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Wednesday, February 1, 2012

The New Year, Or Mid-Year?

This evening's Blog is an odd reflection on one of the unusual experiences of working as an educator.

We have recently marked the arrival of a new year. At this writing, we've just turned another page of the calendar to welcome February. Time marches onward. The school year is moving along at a brisk pace.

For all but the first five years of my life, the "year" has been measured as the time from September through June - the school year. I have followed that familiar rhythm and scope from kindergarten through 12th grade, then directly to college and a teaching position immediately after graduation, and through an administrative career including graduate work ending in a doctorate. That is an uninterrupted stream of over five decades. The benchmarks along the annual trek begin with the back-to-school sales and Labor Day, run through the traditional holidays, refresh at the Christmas break, the Winter break and the Spring break, with a pause at Memorial weekend before concluding with exams as the 4th of July nears. The process of flipping pages of the school calendar has repeated itself for 53 years now.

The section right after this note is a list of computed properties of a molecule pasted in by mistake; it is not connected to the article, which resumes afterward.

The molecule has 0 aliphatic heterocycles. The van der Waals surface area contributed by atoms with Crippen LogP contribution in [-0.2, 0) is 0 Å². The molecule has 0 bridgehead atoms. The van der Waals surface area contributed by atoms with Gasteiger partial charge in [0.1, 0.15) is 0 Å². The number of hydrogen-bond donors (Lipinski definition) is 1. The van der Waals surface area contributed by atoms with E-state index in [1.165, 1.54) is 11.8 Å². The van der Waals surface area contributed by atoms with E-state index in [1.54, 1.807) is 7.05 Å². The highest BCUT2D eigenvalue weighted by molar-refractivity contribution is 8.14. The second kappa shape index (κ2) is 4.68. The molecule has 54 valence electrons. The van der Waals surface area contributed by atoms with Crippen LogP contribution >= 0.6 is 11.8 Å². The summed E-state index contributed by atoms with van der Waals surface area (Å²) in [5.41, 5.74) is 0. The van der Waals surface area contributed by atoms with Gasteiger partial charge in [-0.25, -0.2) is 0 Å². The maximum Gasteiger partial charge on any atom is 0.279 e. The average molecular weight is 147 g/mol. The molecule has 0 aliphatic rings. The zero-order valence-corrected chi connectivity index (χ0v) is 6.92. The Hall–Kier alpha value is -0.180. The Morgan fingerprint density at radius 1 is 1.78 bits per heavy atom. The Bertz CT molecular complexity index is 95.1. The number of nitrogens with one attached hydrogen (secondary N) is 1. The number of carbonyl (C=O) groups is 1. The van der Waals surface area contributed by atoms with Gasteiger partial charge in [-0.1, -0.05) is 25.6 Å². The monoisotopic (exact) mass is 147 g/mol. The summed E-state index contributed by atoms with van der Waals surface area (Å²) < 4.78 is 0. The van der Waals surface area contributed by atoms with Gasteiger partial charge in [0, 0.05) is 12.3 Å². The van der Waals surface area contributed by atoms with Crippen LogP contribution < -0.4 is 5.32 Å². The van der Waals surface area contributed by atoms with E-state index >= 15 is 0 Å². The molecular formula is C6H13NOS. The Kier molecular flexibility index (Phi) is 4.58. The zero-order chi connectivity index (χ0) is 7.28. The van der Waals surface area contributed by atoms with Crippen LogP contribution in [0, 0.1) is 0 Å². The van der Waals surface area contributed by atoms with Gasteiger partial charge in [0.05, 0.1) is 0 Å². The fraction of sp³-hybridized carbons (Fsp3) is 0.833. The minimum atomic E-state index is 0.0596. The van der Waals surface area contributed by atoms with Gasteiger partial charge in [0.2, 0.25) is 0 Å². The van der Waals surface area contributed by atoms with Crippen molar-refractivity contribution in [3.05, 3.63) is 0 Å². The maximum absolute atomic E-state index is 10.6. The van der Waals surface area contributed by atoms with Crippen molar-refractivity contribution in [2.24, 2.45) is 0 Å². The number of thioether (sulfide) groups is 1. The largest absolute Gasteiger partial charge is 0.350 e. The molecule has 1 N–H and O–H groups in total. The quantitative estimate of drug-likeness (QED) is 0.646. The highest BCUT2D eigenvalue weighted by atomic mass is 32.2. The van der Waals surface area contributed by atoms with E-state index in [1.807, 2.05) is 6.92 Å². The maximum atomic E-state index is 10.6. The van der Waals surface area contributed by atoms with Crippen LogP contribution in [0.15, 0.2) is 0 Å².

At times it can be confusing when conversing with someone outside of the educational field. They mention "last year" and it means the January through December year in accord with a single number, such as 2011. I speak of last year and it references the hyphenated number 2010-2011, from September through June. Similarly, "next year" begins in September when learners resume their studies after a summer hibernation.

Additionally, since the year for teachers is most often measured in ten month spans from September to June, the parameters of a year differ in our household. I work continuously through all twelve months without a summer break as a superintendent and my wife works the shorter year as a teacher. The distinction resembles the statement of George Bernard Shaw who claimed that, "England and America are two countries separated by a common language."

Oh well. Enjoy the rest of your year.

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